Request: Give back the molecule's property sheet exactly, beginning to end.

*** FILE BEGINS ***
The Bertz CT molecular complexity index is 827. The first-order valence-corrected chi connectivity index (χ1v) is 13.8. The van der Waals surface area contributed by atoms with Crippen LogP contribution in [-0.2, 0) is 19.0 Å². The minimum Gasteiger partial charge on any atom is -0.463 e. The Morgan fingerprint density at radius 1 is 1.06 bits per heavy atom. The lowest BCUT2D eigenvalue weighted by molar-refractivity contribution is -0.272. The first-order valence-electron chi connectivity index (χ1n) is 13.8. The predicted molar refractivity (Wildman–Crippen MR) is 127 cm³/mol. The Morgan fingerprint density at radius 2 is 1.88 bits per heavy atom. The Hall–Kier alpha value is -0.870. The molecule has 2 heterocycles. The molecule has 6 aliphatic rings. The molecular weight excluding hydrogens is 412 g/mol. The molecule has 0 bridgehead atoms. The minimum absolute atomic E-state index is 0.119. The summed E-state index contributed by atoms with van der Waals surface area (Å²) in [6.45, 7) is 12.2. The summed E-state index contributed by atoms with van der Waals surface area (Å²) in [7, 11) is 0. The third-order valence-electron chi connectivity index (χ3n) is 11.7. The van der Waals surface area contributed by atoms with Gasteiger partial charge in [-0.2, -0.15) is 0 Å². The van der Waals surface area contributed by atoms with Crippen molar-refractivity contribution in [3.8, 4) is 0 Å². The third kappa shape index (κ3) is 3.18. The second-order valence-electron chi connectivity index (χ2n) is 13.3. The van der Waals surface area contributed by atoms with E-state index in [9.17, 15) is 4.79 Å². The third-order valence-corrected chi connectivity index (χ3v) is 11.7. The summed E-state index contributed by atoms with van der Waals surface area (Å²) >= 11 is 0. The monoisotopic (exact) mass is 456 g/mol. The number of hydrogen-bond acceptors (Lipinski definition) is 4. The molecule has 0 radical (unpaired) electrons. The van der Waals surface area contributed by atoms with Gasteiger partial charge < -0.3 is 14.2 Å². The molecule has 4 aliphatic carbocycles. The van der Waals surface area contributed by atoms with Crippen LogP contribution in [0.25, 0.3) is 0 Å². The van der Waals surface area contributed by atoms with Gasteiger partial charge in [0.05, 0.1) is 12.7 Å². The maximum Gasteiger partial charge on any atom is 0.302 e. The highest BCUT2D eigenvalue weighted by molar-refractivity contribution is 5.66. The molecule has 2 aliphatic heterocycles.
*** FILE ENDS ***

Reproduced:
The Bertz CT molecular complexity index is 827. The first-order valence-corrected chi connectivity index (χ1v) is 13.8. The van der Waals surface area contributed by atoms with Crippen LogP contribution in [-0.2, 0) is 19.0 Å². The minimum Gasteiger partial charge on any atom is -0.463 e. The Morgan fingerprint density at radius 1 is 1.06 bits per heavy atom. The lowest BCUT2D eigenvalue weighted by molar-refractivity contribution is -0.272. The first-order valence-electron chi connectivity index (χ1n) is 13.8. The predicted molar refractivity (Wildman–Crippen MR) is 127 cm³/mol. The Morgan fingerprint density at radius 2 is 1.88 bits per heavy atom. The Hall–Kier alpha value is -0.870. The molecule has 2 heterocycles. The molecule has 6 aliphatic rings. The molecular weight excluding hydrogens is 412 g/mol. The molecule has 0 bridgehead atoms. The minimum absolute atomic E-state index is 0.119. The summed E-state index contributed by atoms with van der Waals surface area (Å²) in [6.45, 7) is 12.2. The summed E-state index contributed by atoms with van der Waals surface area (Å²) in [7, 11) is 0. The third-order valence-electron chi connectivity index (χ3n) is 11.7. The van der Waals surface area contributed by atoms with Gasteiger partial charge in [-0.2, -0.15) is 0 Å². The van der Waals surface area contributed by atoms with Crippen molar-refractivity contribution in [3.8, 4) is 0 Å². The third kappa shape index (κ3) is 3.18. The second-order valence-electron chi connectivity index (χ2n) is 13.3. The van der Waals surface area contributed by atoms with E-state index in [9.17, 15) is 4.79 Å². The third-order valence-corrected chi connectivity index (χ3v) is 11.7. The summed E-state index contributed by atoms with van der Waals surface area (Å²) >= 11 is 0. The monoisotopic (exact) mass is 456 g/mol. The number of hydrogen-bond acceptors (Lipinski definition) is 4. The molecule has 0 radical (unpaired) electrons. The van der Waals surface area contributed by atoms with Gasteiger partial charge < -0.3 is 14.2 Å². The molecule has 4 aliphatic carbocycles. The van der Waals surface area contributed by atoms with Crippen LogP contribution in [0.25, 0.3) is 0 Å². The van der Waals surface area contributed by atoms with Gasteiger partial charge in [0.05, 0.1) is 12.7 Å². The maximum Gasteiger partial charge on any atom is 0.302 e. The highest BCUT2D eigenvalue weighted by molar-refractivity contribution is 5.66. The molecule has 2 aliphatic heterocycles.